Spick and spanspit and polish,
Hem and hawbeck and call-ish —
You'll find lo and behold prim and proper.

This verse serves as a companion-piece to binomial expressions.


HOT LINKS to WORD-PAIR PARODY LYRICS,
here on the wordplay-poetry-lyrics blog "Edifying Nonsense" ...


DIRECTION FOR WEB-TRAVELLERS: 
To resume daily titillations on our blog 'Daily Illustrated Nonsense', click HERE. Once you arrive, you can select your time frame of interest from the calendar-based listings in the righthand margin, and check the daily offerings for any month in the years 2020 to the present. (As of September 2022, there are 1000 entries available on the Daily blog, and most of these are also presented here on 'Edifying Nonsense' in topic-based collections.) 

Friday 10 July 2020

Progress in Poetry: The SIX-LINED HALF-LIMERICK



Let's start with an example ...



 



SIX-VERSE SAGA:
 A MAN CONFRONTS THE PAST 
















 

.   





















Sunday 5 July 2020

DEATH and the AFTERLIFE #1


CURRENT CONTENTS:
Cardiac arrest
Decease in the crease
Dining in Heaven
End-of-life care
Garbage in Heaven
Giving up the ghost
Ghostbusters
Heavenly pie
(for continuation, see the link below)




Authors' Note:   Out-of-hospital cardiac arrest is the major cause of sudden otherwise-unexplained death.  This emergency demands chest compression as well as other resuscitative maneuvers by trained lay standers-by, ambulance workers and emergency room staff. Unfortunately, the ultimate success rate of such resuscitative measures in this setting remains quite low. 





Authors' Note: In hockey, an assist is recognition awarded to a player who passes the puck to the goal-scorer at a key point in play. A sudden death system for resolving the winner in games tied at the end of regulation play has generally been used in organized hockey since its inception. The (goal) crease is an area demarcated by colored ice directly in front of the goal line where the goalie (goalkeeper) is not to be interfered with by attackers.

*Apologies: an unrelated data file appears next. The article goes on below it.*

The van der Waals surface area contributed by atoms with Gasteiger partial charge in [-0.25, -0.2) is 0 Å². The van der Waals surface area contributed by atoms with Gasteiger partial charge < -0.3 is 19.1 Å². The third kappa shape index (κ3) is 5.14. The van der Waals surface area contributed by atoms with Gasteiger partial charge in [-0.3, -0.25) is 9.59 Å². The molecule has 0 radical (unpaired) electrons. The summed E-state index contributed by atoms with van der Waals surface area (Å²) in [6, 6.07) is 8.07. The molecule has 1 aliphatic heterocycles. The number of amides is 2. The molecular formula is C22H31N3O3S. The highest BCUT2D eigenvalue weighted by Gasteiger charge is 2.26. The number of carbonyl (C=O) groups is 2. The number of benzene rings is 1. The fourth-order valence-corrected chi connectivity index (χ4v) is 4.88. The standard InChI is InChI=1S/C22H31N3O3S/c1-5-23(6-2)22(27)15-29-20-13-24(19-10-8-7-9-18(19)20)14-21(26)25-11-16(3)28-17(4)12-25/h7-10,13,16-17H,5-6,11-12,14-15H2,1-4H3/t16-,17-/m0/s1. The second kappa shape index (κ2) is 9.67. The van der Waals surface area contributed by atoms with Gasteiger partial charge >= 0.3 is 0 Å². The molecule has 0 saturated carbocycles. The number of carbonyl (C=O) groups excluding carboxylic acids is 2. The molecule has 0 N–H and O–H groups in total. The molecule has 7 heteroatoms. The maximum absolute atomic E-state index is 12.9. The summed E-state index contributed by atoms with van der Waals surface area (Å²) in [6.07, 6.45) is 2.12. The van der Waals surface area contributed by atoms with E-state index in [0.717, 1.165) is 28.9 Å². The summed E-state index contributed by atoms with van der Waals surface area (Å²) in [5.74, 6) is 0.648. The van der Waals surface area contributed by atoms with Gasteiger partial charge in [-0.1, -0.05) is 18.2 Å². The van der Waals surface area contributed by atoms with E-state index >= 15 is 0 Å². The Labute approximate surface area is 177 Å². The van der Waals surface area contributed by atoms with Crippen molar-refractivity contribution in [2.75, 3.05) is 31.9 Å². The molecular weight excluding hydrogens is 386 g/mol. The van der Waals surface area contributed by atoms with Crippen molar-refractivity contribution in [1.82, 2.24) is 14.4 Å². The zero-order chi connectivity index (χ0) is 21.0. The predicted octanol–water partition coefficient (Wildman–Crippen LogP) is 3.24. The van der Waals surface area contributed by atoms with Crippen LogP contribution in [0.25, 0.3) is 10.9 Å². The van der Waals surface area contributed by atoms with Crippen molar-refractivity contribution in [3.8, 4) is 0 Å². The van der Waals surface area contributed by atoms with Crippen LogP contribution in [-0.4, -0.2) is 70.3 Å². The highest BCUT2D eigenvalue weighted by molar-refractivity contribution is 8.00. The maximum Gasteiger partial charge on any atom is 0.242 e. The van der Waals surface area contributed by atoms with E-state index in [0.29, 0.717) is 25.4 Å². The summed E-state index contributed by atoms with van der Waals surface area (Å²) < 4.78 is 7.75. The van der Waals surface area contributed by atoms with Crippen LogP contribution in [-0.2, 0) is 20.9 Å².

Although professional hockey has been the undisputed domain of males, more and more women are participating in Canada's national sport as amateurs and international competitors.












Authors' Note: In some jurisdictions, all deaths in a long-term nursing facility must be reported to the office of the coroner.





Authors' Note: You may have gathered that the editors think that Heaven is a bureaucracy-ridden place. So, of course, as a resident there you may  have to fill out a lot of documentation to obtain permission to import Earthworms and related paraphernalia.
 








Authors' Note: My partner's sweet apple pie is 'to die for', and so is the strawberry pie pictured above..


The editors have been besieged with requests for more poems on this topic, so you can proceed, if you like, to "Death and the Afterlife #2" by clicking HERE.



GENERAL DIRECTION FOR WEB-TRAVELLERS: 
To resume daily titillations on our blog 'Daily Illustrated Nonsense', click HERE. Once you arrive, you can select your time frame of interest from the calendar-based listings in the righthand margin, and check the daily offerings for any month in the years 2020 to the present. (As of February 2023, there are 1100 entries available on the Daily blog, and most of these are also presented here on 'Edifying Nonsense' in topic-based collections.)